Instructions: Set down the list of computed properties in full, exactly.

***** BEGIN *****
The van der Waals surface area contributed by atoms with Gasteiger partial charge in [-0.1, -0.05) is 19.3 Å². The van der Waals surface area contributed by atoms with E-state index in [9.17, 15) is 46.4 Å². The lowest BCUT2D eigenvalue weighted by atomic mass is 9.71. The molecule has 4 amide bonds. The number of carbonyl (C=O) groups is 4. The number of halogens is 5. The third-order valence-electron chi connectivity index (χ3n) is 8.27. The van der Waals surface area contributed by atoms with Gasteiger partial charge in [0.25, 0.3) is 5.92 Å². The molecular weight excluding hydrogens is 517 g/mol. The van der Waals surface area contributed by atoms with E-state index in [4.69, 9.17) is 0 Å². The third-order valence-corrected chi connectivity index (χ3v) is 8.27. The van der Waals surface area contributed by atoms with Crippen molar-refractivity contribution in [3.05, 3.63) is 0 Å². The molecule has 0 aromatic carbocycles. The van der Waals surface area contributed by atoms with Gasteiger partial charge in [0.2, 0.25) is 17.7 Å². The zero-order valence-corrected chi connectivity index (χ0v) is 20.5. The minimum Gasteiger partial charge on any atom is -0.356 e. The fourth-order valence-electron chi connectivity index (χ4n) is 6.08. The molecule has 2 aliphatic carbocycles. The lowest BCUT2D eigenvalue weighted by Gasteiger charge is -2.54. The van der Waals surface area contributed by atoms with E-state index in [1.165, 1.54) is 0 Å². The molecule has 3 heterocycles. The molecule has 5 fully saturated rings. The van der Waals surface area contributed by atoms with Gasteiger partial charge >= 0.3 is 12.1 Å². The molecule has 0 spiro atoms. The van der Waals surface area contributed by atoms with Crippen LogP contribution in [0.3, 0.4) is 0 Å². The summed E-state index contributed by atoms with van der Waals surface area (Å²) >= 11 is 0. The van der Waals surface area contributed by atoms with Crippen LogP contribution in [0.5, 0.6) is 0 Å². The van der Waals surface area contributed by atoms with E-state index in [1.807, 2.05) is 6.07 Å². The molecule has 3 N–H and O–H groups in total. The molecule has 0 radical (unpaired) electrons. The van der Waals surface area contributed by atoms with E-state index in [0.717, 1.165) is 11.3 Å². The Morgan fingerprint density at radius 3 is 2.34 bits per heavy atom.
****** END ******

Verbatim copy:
The van der Waals surface area contributed by atoms with Gasteiger partial charge in [-0.1, -0.05) is 19.3 Å². The van der Waals surface area contributed by atoms with E-state index in [9.17, 15) is 46.4 Å². The lowest BCUT2D eigenvalue weighted by atomic mass is 9.71. The molecule has 4 amide bonds. The number of carbonyl (C=O) groups is 4. The number of halogens is 5. The third-order valence-electron chi connectivity index (χ3n) is 8.27. The van der Waals surface area contributed by atoms with Gasteiger partial charge in [0.25, 0.3) is 5.92 Å². The molecular weight excluding hydrogens is 517 g/mol. The van der Waals surface area contributed by atoms with E-state index in [4.69, 9.17) is 0 Å². The third-order valence-corrected chi connectivity index (χ3v) is 8.27. The van der Waals surface area contributed by atoms with Crippen molar-refractivity contribution in [3.05, 3.63) is 0 Å². The molecule has 0 aromatic carbocycles. The van der Waals surface area contributed by atoms with Gasteiger partial charge in [0.2, 0.25) is 17.7 Å². The zero-order valence-corrected chi connectivity index (χ0v) is 20.5. The minimum Gasteiger partial charge on any atom is -0.356 e. The fourth-order valence-electron chi connectivity index (χ4n) is 6.08. The molecule has 2 aliphatic carbocycles. The lowest BCUT2D eigenvalue weighted by Gasteiger charge is -2.54. The van der Waals surface area contributed by atoms with E-state index in [1.165, 1.54) is 0 Å². The molecule has 3 heterocycles. The molecule has 5 fully saturated rings. The van der Waals surface area contributed by atoms with Gasteiger partial charge >= 0.3 is 12.1 Å². The molecule has 0 spiro atoms. The van der Waals surface area contributed by atoms with Crippen LogP contribution in [0.3, 0.4) is 0 Å². The summed E-state index contributed by atoms with van der Waals surface area (Å²) >= 11 is 0. The van der Waals surface area contributed by atoms with Crippen LogP contribution in [0.5, 0.6) is 0 Å². The van der Waals surface area contributed by atoms with E-state index in [1.807, 2.05) is 6.07 Å². The molecule has 3 N–H and O–H groups in total. The molecule has 0 radical (unpaired) electrons. The van der Waals surface area contributed by atoms with E-state index in [0.717, 1.165) is 11.3 Å². The Morgan fingerprint density at radius 3 is 2.34 bits per heavy atom.